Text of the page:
Menopausal relief in sight
Spray-on treatment is part of new approach to ageing
As part of its wider exploration of lifelong health Cambridge Consultants is developing a technology-based intervention to reduce the problems experienced during the menopause.
The concept product, called Pebal, addresses what is sometimes called a “Cinderella subject” – one that is often marginalised or ignored and “denied the focus of technology developers”.
Working with the National Innovation Centre for Ageing and Open Lab at Newcastle University, Cambridge Consultants set up three workshops to consider the ‘hot flushes’ most commonly associated with the menopause, explore how women conventionally manage their symptoms and work on ‘self-help’ technology to improve outcomes.
Attendees reported that they arrived at the menopause feeling unprepared for the major impact it would have on their lives. Hot flushes were unpredictable, arriving suddenly and having a disruptive effect in the workplace or on sleep during the night.
“While women employed a variety of strategies to manage these hot flushes, from drug-based approaches such as HRT to herbal remedies and cooling pillows, the over-riding sense was that the symptoms of hot flushes were difficult to manage.” One woman attendee commented that “I’m irritated by the disruption this is causing to my life… I’m tired and it has had a massive impact on my quality of life.”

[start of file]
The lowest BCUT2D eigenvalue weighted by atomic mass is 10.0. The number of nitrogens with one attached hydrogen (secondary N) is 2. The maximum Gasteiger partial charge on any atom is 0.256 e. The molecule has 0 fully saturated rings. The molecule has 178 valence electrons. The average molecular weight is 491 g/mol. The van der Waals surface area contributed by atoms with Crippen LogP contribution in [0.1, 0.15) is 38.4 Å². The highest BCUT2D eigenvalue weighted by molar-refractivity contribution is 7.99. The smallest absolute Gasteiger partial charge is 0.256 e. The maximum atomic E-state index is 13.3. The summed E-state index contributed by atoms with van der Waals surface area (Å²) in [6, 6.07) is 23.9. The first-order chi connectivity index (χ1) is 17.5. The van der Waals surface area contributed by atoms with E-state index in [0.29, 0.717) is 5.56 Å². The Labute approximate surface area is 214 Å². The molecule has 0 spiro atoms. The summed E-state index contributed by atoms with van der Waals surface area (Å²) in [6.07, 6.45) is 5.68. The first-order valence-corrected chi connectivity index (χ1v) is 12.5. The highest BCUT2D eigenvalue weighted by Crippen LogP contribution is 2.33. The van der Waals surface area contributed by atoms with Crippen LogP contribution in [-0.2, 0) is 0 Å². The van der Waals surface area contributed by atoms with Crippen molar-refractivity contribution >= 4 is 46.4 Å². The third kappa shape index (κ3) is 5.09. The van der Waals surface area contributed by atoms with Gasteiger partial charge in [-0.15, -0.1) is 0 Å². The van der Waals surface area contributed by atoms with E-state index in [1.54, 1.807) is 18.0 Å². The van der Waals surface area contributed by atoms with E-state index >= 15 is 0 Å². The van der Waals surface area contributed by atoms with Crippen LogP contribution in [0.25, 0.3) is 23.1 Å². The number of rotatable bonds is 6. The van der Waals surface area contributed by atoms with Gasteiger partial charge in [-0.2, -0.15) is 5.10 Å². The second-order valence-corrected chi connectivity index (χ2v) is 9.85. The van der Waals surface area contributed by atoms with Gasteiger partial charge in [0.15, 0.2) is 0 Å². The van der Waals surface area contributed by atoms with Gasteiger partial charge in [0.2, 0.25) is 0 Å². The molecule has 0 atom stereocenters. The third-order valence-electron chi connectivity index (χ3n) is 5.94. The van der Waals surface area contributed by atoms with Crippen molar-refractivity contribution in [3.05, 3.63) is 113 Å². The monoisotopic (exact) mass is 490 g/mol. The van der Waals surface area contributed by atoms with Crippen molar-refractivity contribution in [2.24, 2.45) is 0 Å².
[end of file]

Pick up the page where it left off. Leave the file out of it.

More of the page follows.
Building on these insights, Cambridge Consultants created Pebal, a concept device that provides an instant cooling effect, giving discreet, on-demand relief, returning control and peace of mind to menopausal women. The approach is that when a woman feels that a hot flush is beginning, she could simply press the large button on Pebal and a small dose of a coolant is released onto the inside surface of a metal plate, creating a cold external surface that is applied to the body where desired. Pebal is visualized as being a flexible, hand-held product, designed to give women the freedom to choose where to place it. The compact design would allow women to use it in public, at home or at work, without drawing unwelcome attention. Subtle surface detailing would create a tactile and comfortable experience. This technology direction removes the requirement for charging and would mean that the device is always ready to go.
Cambridge Consultants developed some initial device concepts to provide instant cooling and on-demand relief “as if an ice cube had been applied to the skin”.
Feedback suggested a product that could be self-applied would be preferable to a wrist-worn device, and the result is Pebal, a ready-to-go hand-held spray-on product that can be applied directly to the body.
Nicola Millar, senior programme lead for lifelong health at Cambridge Consultants, said: “Pebal is merely the beginning. We’re seeking a deeper understanding of the ageing process, listening to what can really help improve people’s lives and supporting self-directed management of our health. Lifelong health is about supporting people in making the right life choices in order to maximise their chances of staying healthy for longer and we’re committed to further exploration of the products and services that can support us through age-related change.”